Carrie, Staff Writer: Marriage Equality Rally, 2004
Knowing my family, I doubt this was my actual first protest, but it’s the first one I remember clearly. We were standing outside the Federal Building in Los Angeles holding up signs on the street corner and getting an encouraging number of support honks. The best part was my sister had been at prom the night before so she and her best friend were still in their dresses. I think people driving by assumed they were dating. Fun fact: some people at our high school were so convinced my sister was gay that they tried to correct me when I came out the next year, thinking I’d gotten us confused. Nope, I had it right and nope, she’s straight, she just doesn’t care what men think ever. Thanks though!
Molly Priddy, Staff Writer: Women’s March 2017
Along with writing for Autostraddle, I’m also a full-time journalist working at a newspaper. This means I’ve only been allowed to go to protests as an observer for the last 12 years, and before that, I didn’t do any protesting because I was a myopic idiot. But after Trump was elected, I didn’t care if I gave the appearance of not being objective. There’s no way to be “objective” about such a threat to so many aspects of my own person, and those of the people I love. For the first time, I felt pulled to risk my job in order to march for what I believed in. I went to Helena, Montana, which is my state’s capital, and met up with about 10,000 other people. It was freezing, and it was the first time I’ve vocally repeated a chant to chant, not writing it down and reporting it later. It was liberating.
Tiara, Staff Writer: No Clean Feed, 2008
Growing up in Malaysia meant that protests were often illegal (the only protest I could think of that wasn’t explicitly pro-Government but was allowed to go ahead without complaint was one against Bush’s plans for war) – and a racial minority not-quite-a-citizen like myself would just end up getting jailed very quickly. When I moved to Australia for uni, I thought my student visa made it difficult for me to join protests: either Australia will deport me or Malaysia will, I dunno, drag me back just to kick me out or something.
The first protest I went to was to fight against the Clean Feed, a proposed Internet filter that would supposedly end child porn but had the effect of shutting out adult porn, resources for sex workers, GLTBQ content, and other content that the Government could deem “unwanted” (not even illegal!!!) at any time without any sort of accountability. Seeing how people in Malaysia have been arrested simply for posting an upside-down flag on their site, I was very concerned about the ramifications for such a filter. I spoke up about it, and while part of me was nervous as all hell I was surprised to find that I didn’t get arrested, deported, noticed by law enforcement…anything! I then attended a few more, and even prganised a Slutwalk rally in 2012. Haven’t been kicked out yet…
(When I was in the US for 3 years as a student I was much more reluctant to go protesting because there’d been much more of a precedent of non-citizens being deported, and nobody seemed to really have any idea what to do if ICE came our way. I just went to a MyNameIs rally outside Facebook as well as a Slutwalk rally, but that’s about it.)
Laura M, Staff Writer: No A La Guerra, 2003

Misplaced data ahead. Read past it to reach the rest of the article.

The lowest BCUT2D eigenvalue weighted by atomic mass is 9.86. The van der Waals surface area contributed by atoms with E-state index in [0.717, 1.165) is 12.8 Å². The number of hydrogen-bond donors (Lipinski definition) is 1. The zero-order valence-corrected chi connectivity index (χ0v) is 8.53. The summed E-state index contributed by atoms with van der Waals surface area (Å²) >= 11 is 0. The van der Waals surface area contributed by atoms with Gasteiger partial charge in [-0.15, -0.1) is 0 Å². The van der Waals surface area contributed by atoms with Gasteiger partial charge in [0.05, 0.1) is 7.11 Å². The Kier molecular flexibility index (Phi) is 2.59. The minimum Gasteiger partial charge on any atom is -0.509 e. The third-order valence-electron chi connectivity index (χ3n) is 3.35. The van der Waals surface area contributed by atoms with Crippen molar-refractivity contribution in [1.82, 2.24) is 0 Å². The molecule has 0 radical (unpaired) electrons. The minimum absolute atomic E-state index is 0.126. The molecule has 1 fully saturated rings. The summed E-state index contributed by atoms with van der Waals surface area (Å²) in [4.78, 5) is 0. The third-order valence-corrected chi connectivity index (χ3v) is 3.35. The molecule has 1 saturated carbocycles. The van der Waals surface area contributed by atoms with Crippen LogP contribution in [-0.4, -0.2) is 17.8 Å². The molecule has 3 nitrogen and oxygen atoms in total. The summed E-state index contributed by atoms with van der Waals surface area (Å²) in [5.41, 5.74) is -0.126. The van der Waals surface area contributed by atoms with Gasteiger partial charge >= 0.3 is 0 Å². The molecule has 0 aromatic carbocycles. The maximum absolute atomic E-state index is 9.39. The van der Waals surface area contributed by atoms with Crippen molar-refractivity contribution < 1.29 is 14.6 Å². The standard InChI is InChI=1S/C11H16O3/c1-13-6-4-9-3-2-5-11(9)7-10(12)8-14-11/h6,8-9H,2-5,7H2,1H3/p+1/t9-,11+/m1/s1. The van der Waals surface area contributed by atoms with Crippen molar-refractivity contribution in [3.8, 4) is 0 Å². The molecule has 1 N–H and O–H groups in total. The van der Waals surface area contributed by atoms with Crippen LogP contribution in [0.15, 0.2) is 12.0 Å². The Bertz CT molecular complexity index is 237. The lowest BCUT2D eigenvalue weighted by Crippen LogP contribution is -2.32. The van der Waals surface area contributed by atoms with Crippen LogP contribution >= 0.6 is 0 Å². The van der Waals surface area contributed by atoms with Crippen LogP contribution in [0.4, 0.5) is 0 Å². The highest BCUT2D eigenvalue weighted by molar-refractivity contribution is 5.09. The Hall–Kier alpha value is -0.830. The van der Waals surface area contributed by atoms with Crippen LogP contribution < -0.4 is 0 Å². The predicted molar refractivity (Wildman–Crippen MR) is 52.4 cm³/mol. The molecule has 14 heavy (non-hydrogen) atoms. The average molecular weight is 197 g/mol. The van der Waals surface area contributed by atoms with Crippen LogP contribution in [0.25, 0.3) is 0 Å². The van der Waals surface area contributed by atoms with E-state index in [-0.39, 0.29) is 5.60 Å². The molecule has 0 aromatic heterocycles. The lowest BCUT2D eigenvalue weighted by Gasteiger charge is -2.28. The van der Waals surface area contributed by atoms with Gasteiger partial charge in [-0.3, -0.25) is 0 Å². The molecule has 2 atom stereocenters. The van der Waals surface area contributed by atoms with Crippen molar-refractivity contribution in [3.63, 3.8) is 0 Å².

My family went on a family vacation to Madrid in 2003. In the midst of our tourist activities, one morning as we were heading out, we were surprised to see every person in the city out on the streets, holding colorful signs, chanting “¡No a la guerra!” We’d accidentally stumbled into the middle of a huge anti-Iraq war protest — which we joined, for 15 minutes or so, then went on our way to the museum.
Kayla, Staff Writer: Anti-War Protest, 2007
My parents aren’t apolitical, but they also aren’t super politically active, so they were probably a little thrown by my early interest in politics and activism (I wrote my first piece of campaign literature in second grade. It was an acrostic poem for Al Gore.) Starting in high school, I had them dropping me off at various rallies, protests, and speeches constantly. My first full-fledged protest was an anti-war rally that I went to with a couple of friends. We were invigorated by the experience and made “peace” shirts that we wore to school the next day.
Valerie Anne, Staff Writer: Take Back the Night, 2006
My first protest I guess was technically a march? It was Take Back the Night my Freshman year of college. I had been dealing with some shit and it was very cathartic to be around all these strong women, strangers united for the same purpose. It was also a lot for me, my empathy being overwhelming at times, and this being the first time I was with people who were willing and able to talk about sexual assault so openly and honestly. It was an amazing day overall though and even though I’ve never gone back to that particular march, I think it was a really important experience for me to have when I had it.
Natalie, Staff Writer: Iraq War Protest, 2002
The joke around my family has always been, “we don’t have to be political, Natalie’s political enough for all of us,” but it wasn’t always that way. It wasn’t until 2000/2001 when I watched the presidency get stolen from Al Gore that I developed my political conscience. Months later, when hijackers sent American Airlines Flight 77 crashing into the Pentagon, with one of my mentors on-board, I was moved to activism. As the drumbeats for war in Iraq echoed across the nation, I climbed on a bus and travelled to Washington, DC to join with thousands of others in protest.
Reneice Charles, Staff Writer: No Spanking Protest, 1994
My very first protest was one my brother and I staged together. My mom used spankings as a form of punishment and we of course hated it and knew there must be a better way so we had a secret meeting where my brother drew up talking points then we confronted her together while holding hands and said we hated getting spanked and wanted her to stop. I think there was also a threat to go on a chore strike. It was a very successful protest. Our demands were met.